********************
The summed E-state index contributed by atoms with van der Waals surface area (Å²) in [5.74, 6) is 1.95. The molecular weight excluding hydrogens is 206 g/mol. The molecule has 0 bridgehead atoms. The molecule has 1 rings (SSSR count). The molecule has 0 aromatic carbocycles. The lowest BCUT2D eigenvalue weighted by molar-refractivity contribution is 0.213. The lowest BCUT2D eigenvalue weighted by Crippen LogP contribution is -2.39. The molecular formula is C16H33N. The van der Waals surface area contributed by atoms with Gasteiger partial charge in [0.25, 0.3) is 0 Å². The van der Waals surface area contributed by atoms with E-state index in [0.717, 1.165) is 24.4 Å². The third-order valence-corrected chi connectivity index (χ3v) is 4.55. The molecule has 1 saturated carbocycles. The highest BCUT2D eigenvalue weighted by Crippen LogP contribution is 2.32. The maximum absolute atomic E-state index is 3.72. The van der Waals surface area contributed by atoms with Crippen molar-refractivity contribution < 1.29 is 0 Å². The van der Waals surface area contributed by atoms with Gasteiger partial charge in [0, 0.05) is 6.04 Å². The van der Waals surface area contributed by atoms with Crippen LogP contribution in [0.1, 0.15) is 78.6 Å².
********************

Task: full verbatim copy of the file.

The summed E-state index contributed by atoms with van der Waals surface area (Å²) in [5.74, 6) is 1.95. The molecular weight excluding hydrogens is 206 g/mol. The molecule has 0 bridgehead atoms. The molecule has 1 rings (SSSR count). The molecule has 0 aromatic carbocycles. The lowest BCUT2D eigenvalue weighted by molar-refractivity contribution is 0.213. The lowest BCUT2D eigenvalue weighted by Crippen LogP contribution is -2.39. The molecular formula is C16H33N. The van der Waals surface area contributed by atoms with Gasteiger partial charge in [0.25, 0.3) is 0 Å². The van der Waals surface area contributed by atoms with E-state index in [0.717, 1.165) is 24.4 Å². The third-order valence-corrected chi connectivity index (χ3v) is 4.55. The molecule has 1 saturated carbocycles. The highest BCUT2D eigenvalue weighted by Crippen LogP contribution is 2.32. The maximum absolute atomic E-state index is 3.72. The van der Waals surface area contributed by atoms with Crippen molar-refractivity contribution < 1.29 is 0 Å². The van der Waals surface area contributed by atoms with Gasteiger partial charge in [0, 0.05) is 6.04 Å². The van der Waals surface area contributed by atoms with Crippen LogP contribution in [0.1, 0.15) is 78.6 Å².